The Complete Guide to Buying & Trying Summer Wine
Whether you’re searching for the perfect bottle to complement your summer menu or want something for some casual imbibing, navigating the world of wine oftentimes comes with a fair share of confusion. That’s where Marissa Ross, former “Bon Appetit” Wine Editor and author of “Wine All The Time”, comes in. We sat down with Marissa for a dose of wine wisdom—from the basics of natural varieties to the best bottles to serve all season long, read on for an insider’s guide to all things summer wine.
- Rip & Tan: From your very first wine review to the pages of “Wine All the Time”, tell us a bit about your entry into the wine world. What inspired you to start writing about wine?
Marissa Ross: It honestly started out as a joke. When I moved to Los Angeles to pursue comedy, I was broke and only drank $2 wine, and wrote about being broke and only drinking $2 wine. I started a comedy show for Hello Giggles called “Wine Time.” I reviewed only grocery store wines under $10, going through all the traditional tasting techniques but had no idea what I was talking about.
But after trying all these grocery store wines, I found they all tasted the same. But I also found I really enjoyed the ritual of wine tasting. I started branching out in wine shops, coming home with bottles I’d never heard of, and going through the routine of tasting. Suddenly, I was tasting flavors I’d never tasted before and would daydream about the wines while drinking them; what they reminded me of, where they took me, how they made me feel. It was a natural step for me to start writing it all down because they were sparking so much reflection and imagination for me, and writing about wine became a new way to express myself.
- Rip & Tan: The wine community is known for being a predominantly male-dominated space. How have you seen this shift over the years?
- Marissa Ross: There has definitely been a shift. Over the last decade, especially in the last five years, there has been a big push to have more women, BIPOC, and LGBTQ in the wine industry, as well as uplifting and empowering those communities within the industry. And in the past two years, there has been a lot of great work done exposing the inequalities and violence marginalized people have faced working in wine. That being said, we still have a long way to go in truly creating space and equity, and that is going to take commitment from the wine industry at large.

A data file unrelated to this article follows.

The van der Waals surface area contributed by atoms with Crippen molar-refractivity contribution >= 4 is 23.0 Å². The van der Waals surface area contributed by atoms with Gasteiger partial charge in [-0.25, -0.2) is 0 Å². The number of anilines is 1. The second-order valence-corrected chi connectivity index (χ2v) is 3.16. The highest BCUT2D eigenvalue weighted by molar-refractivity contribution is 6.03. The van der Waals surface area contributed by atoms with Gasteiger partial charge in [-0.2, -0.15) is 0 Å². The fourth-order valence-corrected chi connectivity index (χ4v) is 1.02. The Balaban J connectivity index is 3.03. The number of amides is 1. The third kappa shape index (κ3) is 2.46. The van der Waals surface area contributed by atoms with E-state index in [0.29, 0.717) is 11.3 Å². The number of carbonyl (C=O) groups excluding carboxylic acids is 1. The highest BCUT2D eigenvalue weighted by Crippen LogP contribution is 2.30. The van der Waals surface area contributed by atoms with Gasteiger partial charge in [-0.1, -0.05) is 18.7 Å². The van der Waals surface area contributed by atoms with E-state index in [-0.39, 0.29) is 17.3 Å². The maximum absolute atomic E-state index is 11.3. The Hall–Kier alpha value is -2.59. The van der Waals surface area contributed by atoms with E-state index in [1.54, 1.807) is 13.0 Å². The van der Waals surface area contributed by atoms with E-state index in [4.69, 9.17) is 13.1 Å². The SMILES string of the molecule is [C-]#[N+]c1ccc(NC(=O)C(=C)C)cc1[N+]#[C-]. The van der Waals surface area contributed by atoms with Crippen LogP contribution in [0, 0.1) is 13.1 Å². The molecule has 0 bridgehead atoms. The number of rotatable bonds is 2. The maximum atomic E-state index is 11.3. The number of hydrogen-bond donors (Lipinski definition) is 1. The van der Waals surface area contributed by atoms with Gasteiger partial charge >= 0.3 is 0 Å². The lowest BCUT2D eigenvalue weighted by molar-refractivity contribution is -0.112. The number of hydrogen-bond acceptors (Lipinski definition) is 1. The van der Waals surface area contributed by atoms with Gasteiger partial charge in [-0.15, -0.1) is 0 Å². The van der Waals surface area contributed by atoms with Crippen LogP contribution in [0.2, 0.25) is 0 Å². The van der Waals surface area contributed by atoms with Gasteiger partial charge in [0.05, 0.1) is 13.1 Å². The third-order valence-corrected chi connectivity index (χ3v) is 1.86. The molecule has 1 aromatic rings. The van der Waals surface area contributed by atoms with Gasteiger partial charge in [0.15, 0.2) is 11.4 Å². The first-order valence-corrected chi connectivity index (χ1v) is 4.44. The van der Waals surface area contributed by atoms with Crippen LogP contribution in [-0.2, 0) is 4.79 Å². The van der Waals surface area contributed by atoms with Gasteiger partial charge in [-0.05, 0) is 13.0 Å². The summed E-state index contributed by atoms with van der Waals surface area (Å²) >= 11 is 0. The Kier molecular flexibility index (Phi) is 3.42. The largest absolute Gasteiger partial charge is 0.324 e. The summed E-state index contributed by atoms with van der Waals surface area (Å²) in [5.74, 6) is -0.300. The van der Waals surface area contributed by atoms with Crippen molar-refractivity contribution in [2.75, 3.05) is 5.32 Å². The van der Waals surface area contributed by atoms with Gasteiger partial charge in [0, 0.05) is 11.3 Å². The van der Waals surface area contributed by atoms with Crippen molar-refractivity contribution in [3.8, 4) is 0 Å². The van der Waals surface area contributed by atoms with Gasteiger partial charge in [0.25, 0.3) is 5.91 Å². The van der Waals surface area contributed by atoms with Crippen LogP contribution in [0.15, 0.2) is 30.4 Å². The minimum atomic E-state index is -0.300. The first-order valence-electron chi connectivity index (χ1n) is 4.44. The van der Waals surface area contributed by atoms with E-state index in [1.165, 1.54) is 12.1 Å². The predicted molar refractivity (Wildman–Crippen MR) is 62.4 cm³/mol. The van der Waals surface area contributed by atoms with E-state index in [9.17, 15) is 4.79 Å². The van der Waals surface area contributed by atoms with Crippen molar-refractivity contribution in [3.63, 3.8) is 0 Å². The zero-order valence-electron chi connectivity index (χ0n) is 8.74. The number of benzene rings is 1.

- Rip & Tan: It’s safe to say we’re in the midst of a natural wine moment. What classifies something as natural wine? What are some of the most common misconceptions around natural varieties?
Marissa Ross: This is what makes “natural wine” so tricky and why it’s so important to find a good wine shop you trust. There is no government-regulated term, different people have different parameters of what qualifies as “natural” to them and it can’t be classified by grape variety or region because you can use any grapes, in any region. I personally classify a natural wine as a wine that is made with as little added or taken away in the vineyard and in the cellar. This means organic farming, no chemicals, and no additives, aside from very small sulfur additions—I know this is gibberish for most people but I’m talking like ten to twenty parts per million small—for stabilizing.